School Field Trips Lessons, Safety, Costs and More
Students enjoy the sights of far-off cities, get hands-on education and learn a thing or two about independence. No wonder this travel trend is still so popular.
School field trips are designed to give kids a greater appreciation for what they learn at school through studying historical sites and monuments firsthand. But there are other, even more important lessons – like learning to be more independent, developing a sense of self, even getting along with others.
Administrators and teachers who've been involved with planning and organizing school trips agree the benefits are twofold. Let's dive a bit deeper into how these trips work – and address some of the common questions and concerns.
School trips 101
As kids enter middle and high school, there may be opportunities offered through the school for her to travel to another city – or state – with her classmates.
Some area schools offer an overnight experience at a YMCA or similar camping facility for new sixth graders entering middle school. These trips are meant to help students bond with each other and teachers. Others may be offered through school choir, drama or language programs. Perhaps best-known are excursions students take, often in eighth grade, to major cities like New York, Washington, D.C. or Chicago with teachers, parent chaperones and classmates for three to four days.
These trips usually are organized through a school administrator or teacher and sometimes take place during the school year (and can even take up school days).
Tour services coordinate the trips for the students, working with teachers to accommodate students' interests and serving as guides during the trip.
Education, not entertainment
Whether social studies, language arts, science or other subjects, teachers try to connect what students are learning to what they might experience on their trip.
Over the years, the journey has become a broader effort. Explains Phil Freeman, Pioneer Middle School in Plymouth, "(Our annual) New York City trip is so much more than a school trip for our students. We have a school-wide theme connected," such as peace or making the world a better place.
Students try to share their experiences on the trip with their parents – and community. Kids take part in a photo exhibit to display pictures taken during their travels. Administrators attend the exhibit, and a local arts council even gives out prizes.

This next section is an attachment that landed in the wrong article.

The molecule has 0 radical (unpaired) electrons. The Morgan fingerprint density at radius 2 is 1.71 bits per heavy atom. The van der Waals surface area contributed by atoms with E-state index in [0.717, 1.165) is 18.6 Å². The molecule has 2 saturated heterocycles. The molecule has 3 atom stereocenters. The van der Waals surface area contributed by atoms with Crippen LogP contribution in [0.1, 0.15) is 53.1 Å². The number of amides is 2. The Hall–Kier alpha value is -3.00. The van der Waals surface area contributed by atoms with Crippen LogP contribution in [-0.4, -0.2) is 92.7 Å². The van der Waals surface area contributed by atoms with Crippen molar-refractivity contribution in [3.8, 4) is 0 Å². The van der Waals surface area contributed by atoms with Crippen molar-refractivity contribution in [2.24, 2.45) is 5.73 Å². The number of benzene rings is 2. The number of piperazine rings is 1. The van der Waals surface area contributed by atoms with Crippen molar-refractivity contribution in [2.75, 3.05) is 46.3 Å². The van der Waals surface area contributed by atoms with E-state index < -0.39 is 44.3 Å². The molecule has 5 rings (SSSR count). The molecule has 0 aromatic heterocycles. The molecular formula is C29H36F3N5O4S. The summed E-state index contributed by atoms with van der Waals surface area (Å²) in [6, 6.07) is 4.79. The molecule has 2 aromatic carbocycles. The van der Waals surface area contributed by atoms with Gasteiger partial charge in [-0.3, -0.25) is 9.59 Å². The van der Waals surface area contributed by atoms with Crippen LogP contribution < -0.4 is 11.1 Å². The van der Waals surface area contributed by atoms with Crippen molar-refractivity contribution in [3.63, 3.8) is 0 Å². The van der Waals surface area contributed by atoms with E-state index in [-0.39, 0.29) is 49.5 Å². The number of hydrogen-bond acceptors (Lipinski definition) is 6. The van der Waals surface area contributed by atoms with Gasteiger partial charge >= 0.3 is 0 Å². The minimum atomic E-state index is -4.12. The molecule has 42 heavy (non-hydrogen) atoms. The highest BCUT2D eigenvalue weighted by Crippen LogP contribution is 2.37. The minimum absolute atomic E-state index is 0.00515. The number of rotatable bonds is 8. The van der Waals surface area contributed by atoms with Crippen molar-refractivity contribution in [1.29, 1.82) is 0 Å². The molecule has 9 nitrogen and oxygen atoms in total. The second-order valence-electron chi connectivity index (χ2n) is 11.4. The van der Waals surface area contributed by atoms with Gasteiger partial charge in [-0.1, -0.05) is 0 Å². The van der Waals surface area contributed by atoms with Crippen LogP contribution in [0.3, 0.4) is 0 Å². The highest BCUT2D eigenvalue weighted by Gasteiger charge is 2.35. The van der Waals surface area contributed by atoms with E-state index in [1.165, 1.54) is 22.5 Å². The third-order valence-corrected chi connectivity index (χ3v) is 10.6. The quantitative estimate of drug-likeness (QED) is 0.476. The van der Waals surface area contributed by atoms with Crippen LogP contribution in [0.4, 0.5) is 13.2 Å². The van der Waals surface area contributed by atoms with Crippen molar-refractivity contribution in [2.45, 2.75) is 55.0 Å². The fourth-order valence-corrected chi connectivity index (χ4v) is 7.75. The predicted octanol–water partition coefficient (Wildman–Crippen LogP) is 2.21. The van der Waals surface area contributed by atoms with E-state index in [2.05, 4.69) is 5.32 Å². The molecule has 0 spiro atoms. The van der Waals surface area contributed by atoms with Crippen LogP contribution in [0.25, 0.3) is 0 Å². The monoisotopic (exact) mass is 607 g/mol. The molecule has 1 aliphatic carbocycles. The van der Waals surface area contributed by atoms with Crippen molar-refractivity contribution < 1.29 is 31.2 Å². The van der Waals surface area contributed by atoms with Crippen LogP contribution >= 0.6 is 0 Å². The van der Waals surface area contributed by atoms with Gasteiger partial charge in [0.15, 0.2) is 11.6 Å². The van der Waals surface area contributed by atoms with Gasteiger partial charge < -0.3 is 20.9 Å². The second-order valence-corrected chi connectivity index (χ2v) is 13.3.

Patrick Connor, president of the Student & Youth Travel Association (SYTA), says school trips have shifted through the years to focus exclusively on education. That's not to say that students don't still have fun.
"In some circles, it's called edutainment," he says – and it encourages educators to open students' eyes to lessons everywhere. "A lot of learning opportunities were being missed before."
Take an amusement park. Students might go on a roller coaster, but they'll receive a lesson on physics beforehand – so they have a greater understanding of what they experience.
'Will my child be OK?'
Linda Miller, a mom of two in Bloomfield Township, wasn't worried when her eighth grader headed to Chicago. Her daughter was going with other choir, orchestra and band students for a weekend. Careful planning among school representatives, tour operators and parents put her mind at ease.
"Good communication makes a huge difference," Miller says.
Parents often are surprised that students are urged not to bring their cell phones – or anything valuable. Instead, parents are given a list of phone numbers of their children's chaperone, teacher and tour operators, just in case. They're also given a full itinerary of the events their kids will be attending.
Often there are several meetings with parents, teachers and tour operators months before the actual trip. For example, Pioneer holds an informational meeting for eighth grade parents just after the school year starts, even though the school trip doesn't take place until April. That gives parents plenty of time to have any of their questions about the trip answered.
School trips aren't cheap. Parents can expect to pay around $1,000 for a four-day trip, which includes airfare, lodging, museum admissions and other event costs.
Connor says that nationwide tour operators are trying to help trim costs by offering busing instead of air travel and less-pricey hotels (that are usually a bit farther away from the central part of a city).
The question of whether to fly or bus can be tricky, Connor says. As airline fees and baggage costs continue to rise, so do airline tickets. And yet busing students carries disadvantages of its own – students wind up sitting in a bus for two days.
To help, some schools have fundraisers during the year to offset the trip's price. Principal Freeman adds that there are scholarships for students in need. "It's very rare that we get a student who isn't going because of financial reasons," he adds. "About two-thirds of our eighth graders go on the school trip."
For those who chose not to go (perhaps they're involved in sports or have family obligations), some schools try to provide similar types of experiences closer to home – for example, visiting Detroit or Ann Arbor and attending museums there.
The bigger lessons
Over and over, Freeman says that the response he gets from parents after their kids have taken part in trips is, "My kid came back different – more mature."
Claire Walton-Swisher Walton-Swisher, a teacher at Pioneer, says that carries over into the classroom.
"I notice that our discussions in class become richer," she says. "I think it makes them more comfortable to share their opinions in class, too."